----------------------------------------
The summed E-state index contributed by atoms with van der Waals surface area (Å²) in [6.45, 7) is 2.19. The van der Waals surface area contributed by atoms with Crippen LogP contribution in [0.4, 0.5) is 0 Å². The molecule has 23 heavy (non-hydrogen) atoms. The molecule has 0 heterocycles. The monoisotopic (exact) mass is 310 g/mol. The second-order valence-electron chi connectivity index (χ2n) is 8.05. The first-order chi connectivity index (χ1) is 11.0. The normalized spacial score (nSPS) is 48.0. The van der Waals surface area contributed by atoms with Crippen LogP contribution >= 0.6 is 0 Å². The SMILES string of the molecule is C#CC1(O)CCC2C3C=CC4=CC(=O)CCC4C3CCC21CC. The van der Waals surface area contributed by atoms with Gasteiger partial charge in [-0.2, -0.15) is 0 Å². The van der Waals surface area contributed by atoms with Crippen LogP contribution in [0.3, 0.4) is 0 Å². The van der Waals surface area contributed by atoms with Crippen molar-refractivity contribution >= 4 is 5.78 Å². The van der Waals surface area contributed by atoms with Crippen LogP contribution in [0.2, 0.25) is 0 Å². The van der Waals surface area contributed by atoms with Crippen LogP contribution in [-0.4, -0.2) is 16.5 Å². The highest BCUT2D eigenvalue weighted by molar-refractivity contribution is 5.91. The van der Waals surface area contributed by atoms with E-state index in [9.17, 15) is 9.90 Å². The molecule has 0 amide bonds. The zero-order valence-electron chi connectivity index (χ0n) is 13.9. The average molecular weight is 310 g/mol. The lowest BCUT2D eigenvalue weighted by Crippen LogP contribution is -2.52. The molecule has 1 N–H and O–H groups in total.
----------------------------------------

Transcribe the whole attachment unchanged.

The summed E-state index contributed by atoms with van der Waals surface area (Å²) in [6.45, 7) is 2.19. The van der Waals surface area contributed by atoms with Crippen LogP contribution in [0.4, 0.5) is 0 Å². The molecule has 23 heavy (non-hydrogen) atoms. The molecule has 0 heterocycles. The monoisotopic (exact) mass is 310 g/mol. The second-order valence-electron chi connectivity index (χ2n) is 8.05. The first-order chi connectivity index (χ1) is 11.0. The normalized spacial score (nSPS) is 48.0. The van der Waals surface area contributed by atoms with Crippen LogP contribution >= 0.6 is 0 Å². The SMILES string of the molecule is C#CC1(O)CCC2C3C=CC4=CC(=O)CCC4C3CCC21CC. The van der Waals surface area contributed by atoms with Gasteiger partial charge in [-0.2, -0.15) is 0 Å². The van der Waals surface area contributed by atoms with Crippen LogP contribution in [0.3, 0.4) is 0 Å². The van der Waals surface area contributed by atoms with Crippen molar-refractivity contribution >= 4 is 5.78 Å². The van der Waals surface area contributed by atoms with Crippen LogP contribution in [0.2, 0.25) is 0 Å². The van der Waals surface area contributed by atoms with Crippen LogP contribution in [-0.4, -0.2) is 16.5 Å². The highest BCUT2D eigenvalue weighted by molar-refractivity contribution is 5.91. The van der Waals surface area contributed by atoms with E-state index in [9.17, 15) is 9.90 Å². The molecule has 0 amide bonds. The zero-order valence-electron chi connectivity index (χ0n) is 13.9. The average molecular weight is 310 g/mol. The lowest BCUT2D eigenvalue weighted by Crippen LogP contribution is -2.52. The molecule has 1 N–H and O–H groups in total.